Defendant came to a Fairbanks house when a search warrant was being executed, and he was searched, too, under the auspices of the “search any persons” present reference in the warrant. Defendant’s search was unreasonable under the circumstances. Innocent persons were subject to search without reason. If the house were a crack house, virtually everybody coming would not be so innocent, but this was a single family residence that wasn’t a semi-public crack house. Such a warrant clause requires a reason to search anyone else coming there. Osborne v. State, 2018 Alas. App. LEXIS 42 (Mar. 5, 2018):
Because of the important Fourth Amendment rights at stake, other jurisdictions have established specific criteria for assessing the validity of such broad grants of search authority. We agree in general with the following formulation used by the courts of Iowa and New York:
[The search warrant] application must set out the character of the premises, including its location, size, and public or private character; the nature of the illegal conduct at issue; the number and behavior of persons expected to be present when the warrant is to be executed; whether any persons unconnected with the alleged illegal activity have been seen on the premises; and the precise area and time in which the alleged activity is to take place. … Taken as a whole, the facts presented to the judge must present a substantial probability that the authorized invasions of privacy will be justified by the discovery of the items sought from all persons present when the warrant is executed.
As various courts and commentators have noted, this type of focused inquiry serves the
critical purpose of ensuring that the judicial officer issuing the warrant does not grant the
police the authority to search all persons who may be present, or who may later arrive
on the premises, without “carefully weigh[ing]” the risk that “an innocent person may
be swept up in a dragnet and searched.”
This is not to say that a search-any-person warrant provision could never be supported by a less detailed showing. But when the police seek this type of broad search authority in their search warrant application, the application must, at a bare minimum, demonstrate some acknowledgment that they are asking the magistrate to authorize additional intrusions into the privacy rights of unknown persons. And the application must then provide sufficient information to allow the magistrate to determine whether there is probable cause to support such a broad grant of authority.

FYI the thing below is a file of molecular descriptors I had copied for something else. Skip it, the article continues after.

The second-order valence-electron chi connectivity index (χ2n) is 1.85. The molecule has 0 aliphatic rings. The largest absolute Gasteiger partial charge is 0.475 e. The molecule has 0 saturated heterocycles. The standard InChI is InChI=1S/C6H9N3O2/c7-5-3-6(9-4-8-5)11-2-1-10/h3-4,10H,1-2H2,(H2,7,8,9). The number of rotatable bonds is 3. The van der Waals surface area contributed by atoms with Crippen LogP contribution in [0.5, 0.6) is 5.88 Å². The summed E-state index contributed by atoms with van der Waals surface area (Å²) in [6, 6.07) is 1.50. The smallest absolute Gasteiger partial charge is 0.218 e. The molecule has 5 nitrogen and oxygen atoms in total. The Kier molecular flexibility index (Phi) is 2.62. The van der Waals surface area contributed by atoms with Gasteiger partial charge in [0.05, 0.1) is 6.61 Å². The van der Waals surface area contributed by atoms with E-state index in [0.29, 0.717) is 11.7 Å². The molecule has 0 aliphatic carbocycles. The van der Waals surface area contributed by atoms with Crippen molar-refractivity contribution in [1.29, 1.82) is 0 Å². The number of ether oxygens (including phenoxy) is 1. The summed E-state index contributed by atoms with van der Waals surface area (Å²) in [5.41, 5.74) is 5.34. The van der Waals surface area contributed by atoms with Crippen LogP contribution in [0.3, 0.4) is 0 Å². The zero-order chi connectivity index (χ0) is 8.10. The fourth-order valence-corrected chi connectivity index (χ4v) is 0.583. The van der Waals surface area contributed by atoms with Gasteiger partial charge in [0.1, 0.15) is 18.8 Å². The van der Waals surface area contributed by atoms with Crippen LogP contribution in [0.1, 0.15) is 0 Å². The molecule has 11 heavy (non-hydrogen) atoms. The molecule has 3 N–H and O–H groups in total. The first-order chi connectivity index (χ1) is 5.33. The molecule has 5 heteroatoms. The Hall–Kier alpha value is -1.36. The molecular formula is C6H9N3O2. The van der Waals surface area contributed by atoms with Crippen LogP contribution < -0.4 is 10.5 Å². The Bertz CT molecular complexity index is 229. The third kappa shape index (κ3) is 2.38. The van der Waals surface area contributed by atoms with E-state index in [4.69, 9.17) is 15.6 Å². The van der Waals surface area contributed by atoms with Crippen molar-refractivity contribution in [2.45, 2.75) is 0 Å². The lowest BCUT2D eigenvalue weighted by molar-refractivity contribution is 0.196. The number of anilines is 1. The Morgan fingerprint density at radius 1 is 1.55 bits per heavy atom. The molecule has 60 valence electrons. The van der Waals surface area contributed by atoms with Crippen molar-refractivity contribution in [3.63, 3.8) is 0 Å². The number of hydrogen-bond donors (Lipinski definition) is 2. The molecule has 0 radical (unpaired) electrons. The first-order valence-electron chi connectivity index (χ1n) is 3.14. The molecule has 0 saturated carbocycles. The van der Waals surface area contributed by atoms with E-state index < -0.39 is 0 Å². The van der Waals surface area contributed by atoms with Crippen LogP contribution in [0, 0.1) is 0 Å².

For instance, in William E. Ringel’s Searches & Seizures, Arrests and Confessions, § 5.17 (2d ed. November 2017 Update), the applicable law is described as follows:
The warrant must carefully describe the character of the premises and the nature of the illegal activity going on; also, the magistrate must be told how many people frequent the place, when they come and leave, and what they appear to be doing. Another important factor is whether anyone who seems to have no connection with the illegal conduct is ever seen there.
The search warrant application in the present case failed to meet these basic requirements. The application did not flag the “search any person” provision, nor did the application explain why such a provision was being requested. (As we explained earlier, this provision was buried in a boilerplate list of items related to drug sales.)
Nor is Osborne’s case like Davis, where the search warrant application established that the “residence” involved was actually a crack house — i.e., a premises functioning solely as a commercial establishment for the illegal sale and consumption of drugs, thus providing reason to believe that anyone present was engaged in illegal activity.
Here, the premises was a stand-alone house in a residential neighborhood. Although the house was apparently owned by a drug dealer, the search warrant application contained no reports of other individuals coming onto the premises to engage in drug sales or drug consumption. Nor was there any indication that the residence had previously been under police surveillance, or that there had been reports of suspicious traffic coming in and out of the residence.